At a special luncheon last week, the Austintown Local Schools announced a
new partnership with a Toledo marketing firm. Rachel Wixey and Associates will
be handling a program geared to bring students back to the district.
"When they leave the district, they are taking precious dollars with them," said Austintown Superintendent Vince Colaluca.
As a way to try to get back some of that money, the agency will be working with Austintown schools to help develop a market plan and strategy aimed at the over 500 Austintown students who have left the school system for other alternatives.
Colaluca said the other alternatives include parochial schools, online schools and private academies and learning centers. He said about half are attending parochial schools such as St. Joseph Immaculate Heart of Mary, St Christine, and Ursuline and Mooney high schools. While those attending parochial schools have always been around, the other half of the student loss are to the private and online schools.
Austintown School Board Treasurer Mary Ann Herschel explained how the district loses when a student leaves the system. She said the state has determined that $5,700 is needed to educate a student each year. The state gives a percentage of that, or roughly $3,700, according to Colaluca. The rest is made up from local funds coming from property taxes.
When a student leaves the public system, the dollars go with him to whatever school choice was made. Austintown schools don't give just the state funds, but lose the entire $5,700 to the new school choice.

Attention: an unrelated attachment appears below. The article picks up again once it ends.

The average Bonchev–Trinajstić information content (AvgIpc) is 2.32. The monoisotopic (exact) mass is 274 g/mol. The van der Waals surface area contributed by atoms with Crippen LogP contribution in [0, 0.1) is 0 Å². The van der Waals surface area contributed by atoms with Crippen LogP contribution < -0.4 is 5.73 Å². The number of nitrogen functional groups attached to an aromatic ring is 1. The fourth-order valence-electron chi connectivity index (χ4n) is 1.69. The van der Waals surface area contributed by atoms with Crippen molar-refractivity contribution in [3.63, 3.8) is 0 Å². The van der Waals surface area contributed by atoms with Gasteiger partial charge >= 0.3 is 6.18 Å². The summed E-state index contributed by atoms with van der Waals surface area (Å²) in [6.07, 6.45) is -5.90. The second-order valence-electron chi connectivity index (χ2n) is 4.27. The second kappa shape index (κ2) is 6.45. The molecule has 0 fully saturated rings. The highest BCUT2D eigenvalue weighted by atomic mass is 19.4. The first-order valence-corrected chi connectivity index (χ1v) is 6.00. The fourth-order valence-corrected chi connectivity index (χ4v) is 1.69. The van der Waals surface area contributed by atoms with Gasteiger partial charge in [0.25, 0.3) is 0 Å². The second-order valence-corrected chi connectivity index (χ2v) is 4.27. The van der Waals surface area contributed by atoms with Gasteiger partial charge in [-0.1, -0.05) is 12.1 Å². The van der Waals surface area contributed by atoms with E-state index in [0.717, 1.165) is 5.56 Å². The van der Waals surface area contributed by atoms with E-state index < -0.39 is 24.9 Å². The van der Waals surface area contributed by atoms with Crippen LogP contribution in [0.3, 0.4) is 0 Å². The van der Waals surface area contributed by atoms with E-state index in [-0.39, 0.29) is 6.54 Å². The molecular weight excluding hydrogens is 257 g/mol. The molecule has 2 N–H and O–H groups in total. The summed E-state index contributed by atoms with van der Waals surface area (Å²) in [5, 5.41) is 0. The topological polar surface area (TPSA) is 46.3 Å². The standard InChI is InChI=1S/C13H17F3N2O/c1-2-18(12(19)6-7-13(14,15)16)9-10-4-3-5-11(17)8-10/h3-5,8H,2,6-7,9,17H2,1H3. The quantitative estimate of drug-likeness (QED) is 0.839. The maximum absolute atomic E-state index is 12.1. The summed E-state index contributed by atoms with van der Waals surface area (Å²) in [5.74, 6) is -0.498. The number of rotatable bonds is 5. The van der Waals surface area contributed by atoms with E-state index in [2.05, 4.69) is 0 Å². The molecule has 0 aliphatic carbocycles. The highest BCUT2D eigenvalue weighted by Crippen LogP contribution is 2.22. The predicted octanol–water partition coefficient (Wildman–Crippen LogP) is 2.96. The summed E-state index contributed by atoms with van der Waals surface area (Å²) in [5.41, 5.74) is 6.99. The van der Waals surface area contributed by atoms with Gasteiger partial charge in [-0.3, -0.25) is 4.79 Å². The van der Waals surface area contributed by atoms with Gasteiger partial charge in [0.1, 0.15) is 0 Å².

"That is why so many school districts are going to open enrollment," Herschel said.
She said the actual numbers are constantly changing, but that the number attending open enrollment in other districts is presently around 169, with another 90 attending charter schools. In order to get some of them to come back home, the district went with a marketing plan.
According to Nekiesha Taylor from the Toledo firm, her company is not new to this strategy.
"We work with several school districts in the Toledo area," she said. "Austintown is the first one on this side of the state."
She said her company will create a marketing plan to better the chances of getting some of those students to re-enter the local system. She said it has worked for school districts in Toledo and she sees no reason it won't do the same here.
Herschel said if the district can just get seven students to return, Wixey's contract price will be covered. Any more than that will just help Austintown Local School's bottom line.
The program will include the new online school that is presently seeing close to 130 students enrolled.